It has been brought to my attention that UHC has made a ridiculous ruling, basically trying to screw us all out of getting our symptomatic hips fixed and allowing us to return to a normal life. I am currently compiling information to prove that their ruling is wrong, unfair, and based on a small number of articles which state that further research needs to be conducted in FAI. they neglected to include the other articles which show that FAI surgery is successful. Below is their take on the issue. Please feel free to write, call, email etc the people at UHC and voice your opinion. If you would like the names of specific people to email (i.e VP and president of HR, medical director), please email me, or leave your email in the "comments" section of this post.
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Femoroacetabular Impingement Syndrome
Medical Technology Assessment Committee
After evaluating relevant benefit document language (exclusions or limitations), refer to Coverage sections of this document to determine coverage.
This policy describes surgical treatment for femoroacetabular impingement (FAI).
All reviewers must first identify member eligibility, any federal or state regulatory requirements and the plan benefit coverage prior to use of this policy.
Coverage RationaleSurgical treatment, both arthroscopic and open, for femoroacetabular impingement (FAI) syndrome is unproven. This includes the arthroscopic or open procedure itself, removal of any bony and soft tissue pathology including resection of excessive acetabular bone coverage, resection of femoral head-neck junction, labral repair with or without grafting, and debridement or shaving of articular cartilage. At the present time, there is insufficient evidence of long-term efficacy and safety. Long-term, randomized controlled trials are needed to help clinicians better understand the diagnosis and make effective recommendations for treatment.Centers for Medicare and Medicaid Services (CMS): Medicare does not have a national coverage policy for femoroacetabular impingement surgery. Local Coverage Determinations (LCDs) does not exist at this time. Accessed May 11, 2009.
U.S. Food and Drug Administration (FDA): Although arthroscopic hip surgery for FAI is a procedure that is not subject to FDA regulation, devices and instruments used during the surgery require FDA approval. A search of the FDA 510(k) database revealed over 500 arthroscopes approved for marketing (product code HRX); however, the available studies did not provide sufficient information to determine which 510(k) approvals correspond to the instruments used.Additional information is available at: http://www.accessdata.fda.gov/scripts/cdrh/cfdocs/cfPMN/pmn.cfm Accessed August 3, 2009.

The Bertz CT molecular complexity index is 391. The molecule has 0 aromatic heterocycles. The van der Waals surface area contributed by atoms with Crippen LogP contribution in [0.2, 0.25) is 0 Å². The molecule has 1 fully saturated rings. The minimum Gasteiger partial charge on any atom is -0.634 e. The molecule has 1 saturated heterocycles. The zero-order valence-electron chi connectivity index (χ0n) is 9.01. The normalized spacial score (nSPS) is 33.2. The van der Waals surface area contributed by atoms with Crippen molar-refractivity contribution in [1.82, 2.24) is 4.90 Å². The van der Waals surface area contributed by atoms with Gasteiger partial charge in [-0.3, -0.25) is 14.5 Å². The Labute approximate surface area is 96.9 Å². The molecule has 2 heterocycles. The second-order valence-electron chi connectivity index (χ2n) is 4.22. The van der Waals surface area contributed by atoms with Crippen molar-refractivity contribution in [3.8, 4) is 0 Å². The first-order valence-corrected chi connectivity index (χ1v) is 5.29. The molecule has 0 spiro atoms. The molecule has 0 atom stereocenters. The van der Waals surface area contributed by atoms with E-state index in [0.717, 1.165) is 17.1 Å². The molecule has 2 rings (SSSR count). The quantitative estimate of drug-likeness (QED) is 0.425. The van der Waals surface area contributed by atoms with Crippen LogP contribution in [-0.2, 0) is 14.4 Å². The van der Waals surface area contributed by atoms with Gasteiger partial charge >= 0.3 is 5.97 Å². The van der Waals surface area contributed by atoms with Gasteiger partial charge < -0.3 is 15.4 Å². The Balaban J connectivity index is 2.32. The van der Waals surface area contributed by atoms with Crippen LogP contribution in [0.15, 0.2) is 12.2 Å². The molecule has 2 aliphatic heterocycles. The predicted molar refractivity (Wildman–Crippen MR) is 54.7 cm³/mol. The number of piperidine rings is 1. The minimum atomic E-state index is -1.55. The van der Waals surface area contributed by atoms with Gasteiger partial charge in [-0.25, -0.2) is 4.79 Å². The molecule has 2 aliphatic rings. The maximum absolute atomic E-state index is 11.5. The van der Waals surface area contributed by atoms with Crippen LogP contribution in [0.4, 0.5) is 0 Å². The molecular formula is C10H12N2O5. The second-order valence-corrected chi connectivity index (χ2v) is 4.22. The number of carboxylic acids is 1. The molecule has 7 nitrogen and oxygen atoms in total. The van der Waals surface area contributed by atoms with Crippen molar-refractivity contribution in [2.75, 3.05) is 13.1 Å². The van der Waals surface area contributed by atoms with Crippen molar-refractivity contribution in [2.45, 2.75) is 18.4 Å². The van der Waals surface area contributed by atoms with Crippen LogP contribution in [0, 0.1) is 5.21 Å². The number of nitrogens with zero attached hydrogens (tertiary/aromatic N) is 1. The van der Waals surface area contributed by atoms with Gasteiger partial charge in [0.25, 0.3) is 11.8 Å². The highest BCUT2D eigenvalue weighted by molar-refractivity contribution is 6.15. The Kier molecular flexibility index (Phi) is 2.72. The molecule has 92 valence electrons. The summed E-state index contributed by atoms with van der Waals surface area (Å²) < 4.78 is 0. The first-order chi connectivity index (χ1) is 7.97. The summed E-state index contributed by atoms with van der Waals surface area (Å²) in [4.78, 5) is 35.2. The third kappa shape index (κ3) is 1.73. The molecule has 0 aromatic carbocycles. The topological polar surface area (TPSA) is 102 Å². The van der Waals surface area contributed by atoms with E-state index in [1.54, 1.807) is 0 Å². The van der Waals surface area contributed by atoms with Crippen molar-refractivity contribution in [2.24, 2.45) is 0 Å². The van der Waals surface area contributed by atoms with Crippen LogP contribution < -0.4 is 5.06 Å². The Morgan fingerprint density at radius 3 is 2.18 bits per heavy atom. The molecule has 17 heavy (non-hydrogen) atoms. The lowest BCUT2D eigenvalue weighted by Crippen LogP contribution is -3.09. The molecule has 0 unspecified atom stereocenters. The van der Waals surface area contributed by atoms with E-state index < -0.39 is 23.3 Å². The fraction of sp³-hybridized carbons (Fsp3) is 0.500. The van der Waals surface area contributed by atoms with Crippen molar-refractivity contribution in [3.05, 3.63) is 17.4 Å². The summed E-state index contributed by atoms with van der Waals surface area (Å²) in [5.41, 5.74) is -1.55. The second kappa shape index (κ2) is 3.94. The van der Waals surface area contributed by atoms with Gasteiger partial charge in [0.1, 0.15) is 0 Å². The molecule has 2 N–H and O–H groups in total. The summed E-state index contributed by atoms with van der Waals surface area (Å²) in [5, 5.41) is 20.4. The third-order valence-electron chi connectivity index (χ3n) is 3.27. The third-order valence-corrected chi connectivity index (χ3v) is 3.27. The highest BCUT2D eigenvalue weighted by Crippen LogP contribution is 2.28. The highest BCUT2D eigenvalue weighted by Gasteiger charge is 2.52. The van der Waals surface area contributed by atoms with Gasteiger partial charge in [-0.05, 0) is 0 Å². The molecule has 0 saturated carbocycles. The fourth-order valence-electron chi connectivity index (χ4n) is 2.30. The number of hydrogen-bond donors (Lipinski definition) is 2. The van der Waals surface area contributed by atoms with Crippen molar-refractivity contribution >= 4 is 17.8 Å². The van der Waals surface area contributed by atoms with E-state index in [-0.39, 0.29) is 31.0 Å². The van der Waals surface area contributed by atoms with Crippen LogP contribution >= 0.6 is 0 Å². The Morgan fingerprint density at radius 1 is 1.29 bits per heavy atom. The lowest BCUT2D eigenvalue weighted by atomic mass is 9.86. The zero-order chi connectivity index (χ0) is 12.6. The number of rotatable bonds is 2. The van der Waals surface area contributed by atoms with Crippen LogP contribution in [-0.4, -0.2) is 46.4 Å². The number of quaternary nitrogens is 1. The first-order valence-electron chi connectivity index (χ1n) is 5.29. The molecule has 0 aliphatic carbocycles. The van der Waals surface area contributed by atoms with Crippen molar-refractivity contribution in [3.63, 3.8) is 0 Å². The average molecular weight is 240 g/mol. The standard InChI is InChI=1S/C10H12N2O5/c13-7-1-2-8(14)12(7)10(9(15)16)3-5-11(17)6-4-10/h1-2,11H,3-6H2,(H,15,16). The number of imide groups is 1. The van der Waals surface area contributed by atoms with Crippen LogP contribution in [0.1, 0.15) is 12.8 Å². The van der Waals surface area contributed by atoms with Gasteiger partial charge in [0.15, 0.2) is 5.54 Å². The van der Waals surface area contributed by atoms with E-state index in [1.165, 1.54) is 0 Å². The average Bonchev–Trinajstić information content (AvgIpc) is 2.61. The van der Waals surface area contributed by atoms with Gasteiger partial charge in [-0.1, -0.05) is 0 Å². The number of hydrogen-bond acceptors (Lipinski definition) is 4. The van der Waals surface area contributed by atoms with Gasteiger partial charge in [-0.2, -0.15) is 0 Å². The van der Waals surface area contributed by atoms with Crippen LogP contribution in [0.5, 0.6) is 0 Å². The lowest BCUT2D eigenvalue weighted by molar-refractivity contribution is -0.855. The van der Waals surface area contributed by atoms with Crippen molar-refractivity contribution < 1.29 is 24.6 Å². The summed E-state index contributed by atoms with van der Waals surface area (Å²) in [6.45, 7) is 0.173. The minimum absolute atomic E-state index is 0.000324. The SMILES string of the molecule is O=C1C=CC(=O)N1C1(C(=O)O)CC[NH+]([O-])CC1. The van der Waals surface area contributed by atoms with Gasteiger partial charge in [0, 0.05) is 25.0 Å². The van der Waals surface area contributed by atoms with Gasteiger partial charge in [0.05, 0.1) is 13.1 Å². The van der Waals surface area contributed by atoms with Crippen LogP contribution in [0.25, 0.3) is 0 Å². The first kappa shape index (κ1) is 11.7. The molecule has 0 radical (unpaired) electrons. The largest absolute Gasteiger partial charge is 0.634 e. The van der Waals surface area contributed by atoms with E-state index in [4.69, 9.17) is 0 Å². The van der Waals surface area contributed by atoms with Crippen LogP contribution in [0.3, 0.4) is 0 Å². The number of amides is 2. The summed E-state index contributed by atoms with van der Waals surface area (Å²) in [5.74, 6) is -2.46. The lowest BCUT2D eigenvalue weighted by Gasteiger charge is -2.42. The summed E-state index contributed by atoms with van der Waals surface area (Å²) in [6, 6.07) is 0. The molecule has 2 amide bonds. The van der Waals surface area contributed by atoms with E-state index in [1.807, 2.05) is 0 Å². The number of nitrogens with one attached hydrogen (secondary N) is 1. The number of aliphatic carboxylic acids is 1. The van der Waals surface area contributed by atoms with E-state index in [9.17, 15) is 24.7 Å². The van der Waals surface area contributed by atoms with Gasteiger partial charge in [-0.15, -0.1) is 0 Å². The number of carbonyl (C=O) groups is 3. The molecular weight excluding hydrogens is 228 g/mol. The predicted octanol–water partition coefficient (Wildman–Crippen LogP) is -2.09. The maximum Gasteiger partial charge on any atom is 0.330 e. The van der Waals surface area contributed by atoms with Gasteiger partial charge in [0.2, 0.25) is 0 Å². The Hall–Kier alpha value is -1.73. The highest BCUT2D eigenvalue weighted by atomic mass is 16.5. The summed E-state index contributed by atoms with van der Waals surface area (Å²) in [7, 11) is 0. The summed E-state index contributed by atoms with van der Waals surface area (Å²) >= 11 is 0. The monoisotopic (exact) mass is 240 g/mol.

BackgroundFemoroacetabular impingement (FAI), formerly called acetabular rim syndrome or cervicoacatebular impingement, is the main cause of early damage to the acetabular labrum and articular cartilage of the hip, particularly in young, active patients and high-level athletes. In patients with FAI, limitation of both flexion and internal rotation occur at the hip joint as a result of premature pathologic contact between the skeletal prominences of the acetabulum and the femur. FAI generally occurs in one joint; however, in rare cases both hips can be involved. Surgical treatment has been utilized to improve the clearance for motion at the hip joint and lessen the femoral thrust against the acetabular rim. If left untreated, FAI may lead to osteoarthrosis of the hip. (ECRI, 2008)FAI is common in patients presenting with low back pain, cartilage damage, hip pain, loss of range of motion, disability, and sport hernias. Most patients can be diagnosed with a good history, physical examination, plain x-ray, and magnetic resonance imaging. The three types of FAI include the following (ECRI, 2008; NHS 2007): 1) cam impingement due to an aspherical portion of the femoral head-neck junction (i.e., femoral cause) which is most common in young athletes;2) pincer impingement due to focal or wide-ranging excessive coverage of the ball or femoral head (i.e., acetabular cause) which is most common in athletic, middle-aged women; 3) mixed pincer and cam impingement which is the most common type of FAI. Clinical EvidenceA systematic review by Bedi et al. (2008) reviewed 19 articles to determine the quality of the literature assessing outcomes after surgical treatment of labral tears and femoroacetabular impingement (FAI), patient satisfaction after open or arthroscopic intervention, and differences in outcome with open or arthroscopic approaches. The studies reviewed support that 65% to 85% of patients are satisfied with their outcome at a mean of 40 months after surgery. A common finding in all series, however, was an increased incidence of failure among patients with substantial pre-existing osteoarthritis. Arthroscopic treatment of labral tears is also effective, with 67% to 100% of patients being satisfied with their outcomes. The authors concluded that the quality of literature reporting outcomes of surgical intervention for labral tears and FAI is limited. Although open surgical dislocation with osteoplasty is the historical gold standard, the scientific data does not show that open techniques have outcomes superior to arthroscopic techniques.In a prospective observational study, Tanzer and Noiseux (2004) examined the role of FAI in hip disorders. For this study, 38 patients who had labral tears detected during hip arthroscopy and who had radiographic evidence of FAI were followed prospectively after arthroscopic removal of the torn portion of the labrum. Labral tear development was acute as evidenced by a twisting episode or well-defined precipitating event for 19 (50%) patients, insidious or gradual onset of worsening symptoms for 12 (32%), and due to major trauma as evidenced by a violent impact or dislocation for 7 (18%). In 16 (43%) of these patients, arthritic changes were identified on radiographs taken after arthroscopy. Damage associated with acetabular tears included femoral or global arthritic changes in 7 (18%) patients, anterior acetabular arthritic changes in 6 (16%), and femoral chondral lesions in 3 (8%). At 1 year of follow-up of 24 (63%) patients, mechanical symptoms had resolved completely in all patients; however, only 6 (25%) of these patients no longer had pain. The authors concluded that although arthroscopy for hip impingement is promising, future studies are needed to determine if correction of the anterior hip impingement, early in the natural history of the disease, may delay or prevent end-stage arthritis. This study is limited by small sample size with short term follow-up and a non controlled study design.In a prospective study by Peters and Erickson (2006), 30 hips (29 patients) with femoro-acetabular impingement underwent debridement through a greater trochanteric flip osteotomy and anterior dislocation of the femoral head. Cam (femoral based) impingement was noted in 14 hips; pincer (acetabular based) impingement in 1hip; and combined cam and pincer impingement in 15 hips. Mean patient age was 31 years. The mean duration of clinical and radiographic follow-up was 32 months. All patients were followed according to a prospective protocol, with Harris hip scores and plain radiographs obtained preoperatively and at 6 months, 1 year, and annually for a minimum of 2 years. The mean Harris hip score improved from 70 points preoperatively to 87 points at the time of final follow-up. In 18 hips, severe damage of the acetabular articular cartilage that had not been appreciated on preoperative plain radiographs or magnetic resonance arthrography was noted on arthrotomy. Eight of these 18 hips subsequently had radiographic evidence of progression of the osteoarthritis, and 4 of the 8 hips required or were expected to soon require conversion to a total hip arthroplasty to treat progressive pain. The authors concluded that surgical dislocation and debridement of the hip for the treatment of femoro-acetabular impingement in hips without substantial damage to the articular cartilage can reduce pain and improve function. This study is limited by its uncontrolled study design and small sample size.Sampson (2005) conducted a retrospective study of arthroscopic hip surgery for FAI, which reported results for 156 patients, some of whom underwent bilateral arthroscopic surgery. The ages of these patients ranged from 14 to 75 years, and most were between the ages of 20 and 40 years. Symptoms were generally mild and included somewhat reduced range of motion (ROM), poor tolerance of prolonged sitting, and inability to participate in sports. For the majority of patients, pain relief was 50% in 6 to 12 weeks, 75% in 5 months, and 95% in 1 year. Patients no longer needed crutches after 2 to 4 weeks. After follow-up ranging up to 22 months, 3 (2%) patients opted for total joint replacement due to continued pain. The average follow-up period and protocol for follow-up were not reported. This study is limited by its retrospective design, heterogenous patient population which limits the generalization of this data to other populations or who is best suited for the procedure, and lack of defined follow-up period and protocols.An uncontrolled study by Larson and Giveans ( 2008) on 96 patients (100 hips), was conducted to evaluate the early outcomes of arthroscopic management of femoroacetabular impingement (FAI). There were 54 male and 42 female patients with a mean age was 34.7 years. The surgical procedures performed were 26 (26%) proximal femoral osteoplasties, 21 (21%) acetabular rim trimmings, and 53 (53%) combination osteoplasties and trimmings. Patients also underwent labral debridement and repair or refixation as needed. At a mean of 10 months follow-up compared with baseline, mean pain score decreased from 6.7 to 1.9, mean Harris Hip score increased from 61 to 83, and mean SF-12 quality-of-life score increased from 60 to 78. All of these improvements were statistically significant (P<0.001). n="19" name="